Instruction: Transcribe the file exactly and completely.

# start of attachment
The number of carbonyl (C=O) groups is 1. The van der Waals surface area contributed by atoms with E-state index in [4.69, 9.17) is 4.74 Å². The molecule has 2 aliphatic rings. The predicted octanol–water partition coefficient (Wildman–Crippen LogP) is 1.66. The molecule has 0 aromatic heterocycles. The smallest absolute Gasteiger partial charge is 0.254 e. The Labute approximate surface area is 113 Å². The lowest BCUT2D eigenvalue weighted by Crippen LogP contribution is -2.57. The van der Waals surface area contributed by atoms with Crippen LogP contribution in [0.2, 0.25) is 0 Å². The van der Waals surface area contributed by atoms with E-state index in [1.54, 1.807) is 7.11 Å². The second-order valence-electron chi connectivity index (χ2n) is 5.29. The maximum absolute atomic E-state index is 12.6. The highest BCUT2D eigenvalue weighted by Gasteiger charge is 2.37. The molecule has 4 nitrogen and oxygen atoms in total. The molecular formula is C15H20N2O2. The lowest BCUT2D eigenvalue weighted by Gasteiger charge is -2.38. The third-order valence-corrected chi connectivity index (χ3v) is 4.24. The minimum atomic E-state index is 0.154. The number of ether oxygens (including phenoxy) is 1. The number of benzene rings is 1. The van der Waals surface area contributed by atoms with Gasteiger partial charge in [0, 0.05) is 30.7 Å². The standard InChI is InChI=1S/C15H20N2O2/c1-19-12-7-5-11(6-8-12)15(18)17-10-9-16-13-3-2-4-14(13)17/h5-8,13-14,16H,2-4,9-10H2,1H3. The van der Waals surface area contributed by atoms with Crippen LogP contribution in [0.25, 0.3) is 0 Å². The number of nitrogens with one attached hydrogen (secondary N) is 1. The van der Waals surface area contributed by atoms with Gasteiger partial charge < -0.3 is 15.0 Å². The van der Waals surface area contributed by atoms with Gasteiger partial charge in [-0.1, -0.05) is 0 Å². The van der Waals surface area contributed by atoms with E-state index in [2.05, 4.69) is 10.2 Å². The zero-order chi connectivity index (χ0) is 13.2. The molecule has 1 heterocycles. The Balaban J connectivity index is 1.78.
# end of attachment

The number of carbonyl (C=O) groups is 1. The van der Waals surface area contributed by atoms with E-state index in [4.69, 9.17) is 4.74 Å². The molecule has 2 aliphatic rings. The predicted octanol–water partition coefficient (Wildman–Crippen LogP) is 1.66. The molecule has 0 aromatic heterocycles. The smallest absolute Gasteiger partial charge is 0.254 e. The Labute approximate surface area is 113 Å². The lowest BCUT2D eigenvalue weighted by Crippen LogP contribution is -2.57. The van der Waals surface area contributed by atoms with Crippen LogP contribution in [0.2, 0.25) is 0 Å². The van der Waals surface area contributed by atoms with E-state index in [1.54, 1.807) is 7.11 Å². The second-order valence-electron chi connectivity index (χ2n) is 5.29. The maximum absolute atomic E-state index is 12.6. The highest BCUT2D eigenvalue weighted by Gasteiger charge is 2.37. The molecule has 4 nitrogen and oxygen atoms in total. The molecular formula is C15H20N2O2. The lowest BCUT2D eigenvalue weighted by Gasteiger charge is -2.38. The third-order valence-corrected chi connectivity index (χ3v) is 4.24. The minimum atomic E-state index is 0.154. The number of ether oxygens (including phenoxy) is 1. The number of benzene rings is 1. The van der Waals surface area contributed by atoms with Gasteiger partial charge in [0, 0.05) is 30.7 Å². The standard InChI is InChI=1S/C15H20N2O2/c1-19-12-7-5-11(6-8-12)15(18)17-10-9-16-13-3-2-4-14(13)17/h5-8,13-14,16H,2-4,9-10H2,1H3. The van der Waals surface area contributed by atoms with Crippen LogP contribution in [0.25, 0.3) is 0 Å². The number of nitrogens with one attached hydrogen (secondary N) is 1. The van der Waals surface area contributed by atoms with Gasteiger partial charge < -0.3 is 15.0 Å². The van der Waals surface area contributed by atoms with Gasteiger partial charge in [-0.1, -0.05) is 0 Å². The van der Waals surface area contributed by atoms with E-state index in [2.05, 4.69) is 10.2 Å². The zero-order chi connectivity index (χ0) is 13.2. The molecule has 1 heterocycles. The Balaban J connectivity index is 1.78.